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Overwintering strategy of Ips typographus L. (Coleoptera, Curculionidae, Scolytinae) in Croatian spruce forests on lowest elevation
Strategija prezimljavanja smrekovog pisara Ips typographus L. (Coleoptera, Curculionidae, Scolytinae) u hrvatskim smrekovim šumama na najnižoj nadmorskoj visini
Luka Kasumović, Ake Lindelöw, Boris Hrašovec
Better understanding of overwintering strategy in Ips typographus is crucial in planning of sanitation felling as hot spots recovery measure. Bark and needle litter are present as overwintering niches within the species. At the lowest elevation (500 m a. s. l.) in spruce stands 85 % of beetles overwinter under the bark. Overwintering behavior is elevation adaptable, and portion of beetles which overwinters under the bark of attacked trees increase with decreasing of elevation. The results suggest presence of high plasticity within the species which is well adaptable to changeable habitat and temperature conditions. High in the mountains sanitation felling need to be implemented early in autumn before beetles end the development, while at lower elevations a good result can be achieved with felling early in spring before the start of new generation. During the winter bark peels off the dense attacked tress very often and changes the beetle ratio between niches. This fact needs to be considered in planning of sanitation felling early in spring before fly period of I. typographus.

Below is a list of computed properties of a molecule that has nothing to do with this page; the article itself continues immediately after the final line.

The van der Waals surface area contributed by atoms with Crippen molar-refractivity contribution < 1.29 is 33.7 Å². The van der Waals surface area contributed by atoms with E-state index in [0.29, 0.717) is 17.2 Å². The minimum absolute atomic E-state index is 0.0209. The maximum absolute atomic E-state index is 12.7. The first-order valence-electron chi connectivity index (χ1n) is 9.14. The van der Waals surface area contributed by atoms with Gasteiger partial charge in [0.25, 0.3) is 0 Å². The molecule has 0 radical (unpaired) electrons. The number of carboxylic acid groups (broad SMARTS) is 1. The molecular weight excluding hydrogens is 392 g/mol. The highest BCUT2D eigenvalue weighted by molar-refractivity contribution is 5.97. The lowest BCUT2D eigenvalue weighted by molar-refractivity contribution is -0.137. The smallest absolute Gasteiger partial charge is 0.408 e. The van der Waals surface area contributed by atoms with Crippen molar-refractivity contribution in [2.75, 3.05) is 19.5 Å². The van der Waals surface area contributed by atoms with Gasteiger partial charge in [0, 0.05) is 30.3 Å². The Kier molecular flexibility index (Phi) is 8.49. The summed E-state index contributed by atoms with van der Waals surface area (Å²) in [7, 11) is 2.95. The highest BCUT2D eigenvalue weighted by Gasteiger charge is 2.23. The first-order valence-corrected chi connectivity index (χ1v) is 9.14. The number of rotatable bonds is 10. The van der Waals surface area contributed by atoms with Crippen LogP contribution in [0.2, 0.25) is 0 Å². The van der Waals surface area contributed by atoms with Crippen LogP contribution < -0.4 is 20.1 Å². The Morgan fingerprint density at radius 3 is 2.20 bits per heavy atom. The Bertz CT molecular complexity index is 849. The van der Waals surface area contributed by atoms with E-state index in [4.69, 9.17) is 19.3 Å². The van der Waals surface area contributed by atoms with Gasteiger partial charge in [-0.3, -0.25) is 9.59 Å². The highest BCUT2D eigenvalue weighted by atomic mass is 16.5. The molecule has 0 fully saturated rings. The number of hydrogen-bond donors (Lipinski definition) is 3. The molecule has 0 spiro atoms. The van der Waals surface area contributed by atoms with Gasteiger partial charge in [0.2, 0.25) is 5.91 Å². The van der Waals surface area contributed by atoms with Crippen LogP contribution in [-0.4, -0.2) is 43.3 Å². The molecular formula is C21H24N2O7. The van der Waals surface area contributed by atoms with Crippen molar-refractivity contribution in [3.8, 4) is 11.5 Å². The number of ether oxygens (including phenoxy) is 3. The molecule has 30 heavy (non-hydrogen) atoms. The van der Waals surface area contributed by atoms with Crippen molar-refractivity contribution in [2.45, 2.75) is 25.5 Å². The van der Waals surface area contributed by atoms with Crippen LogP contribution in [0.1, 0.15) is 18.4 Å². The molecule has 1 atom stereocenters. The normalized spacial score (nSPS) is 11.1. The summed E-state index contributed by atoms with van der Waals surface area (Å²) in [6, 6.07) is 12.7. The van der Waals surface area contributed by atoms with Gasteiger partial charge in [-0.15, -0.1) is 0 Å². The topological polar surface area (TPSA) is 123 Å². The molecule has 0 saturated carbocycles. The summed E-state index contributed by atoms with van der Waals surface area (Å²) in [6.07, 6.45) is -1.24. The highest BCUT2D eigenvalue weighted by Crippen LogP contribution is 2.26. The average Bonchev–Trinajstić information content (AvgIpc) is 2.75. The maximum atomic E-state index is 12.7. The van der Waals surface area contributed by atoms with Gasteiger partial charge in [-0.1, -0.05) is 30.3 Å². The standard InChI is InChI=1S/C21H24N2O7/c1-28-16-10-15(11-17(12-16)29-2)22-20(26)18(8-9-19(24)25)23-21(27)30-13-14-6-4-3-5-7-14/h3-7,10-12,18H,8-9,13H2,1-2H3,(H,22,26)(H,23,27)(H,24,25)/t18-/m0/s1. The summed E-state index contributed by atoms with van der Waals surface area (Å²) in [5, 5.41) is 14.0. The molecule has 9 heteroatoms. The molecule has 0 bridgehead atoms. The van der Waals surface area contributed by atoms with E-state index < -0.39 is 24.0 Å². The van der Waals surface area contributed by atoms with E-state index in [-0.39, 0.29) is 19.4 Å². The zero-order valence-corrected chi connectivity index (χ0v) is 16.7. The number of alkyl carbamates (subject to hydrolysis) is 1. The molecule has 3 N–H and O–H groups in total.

Key words: bark beetles, overwintering niches, predators, ecological plasticity, temperature, felling
Forests are the largest terrestrial ecosystem on our planet with more than 80 % of total terrestrial biodiversity (Pan et al., 2013). Conifer bark beetles and phloem-feeding insects belong to group of important disturbance agents in forest ecosystems (Byers, 2012; Linnakoski et al., 2012). Ips typographus L. (Coleoptera, Curculionidae, Scolytinae) is one of the most severe pest insects in mature spruce stands in the whole palearctic region (Christiansen and Bakke, 1988; Wermelinger, 2004). During the period from 1990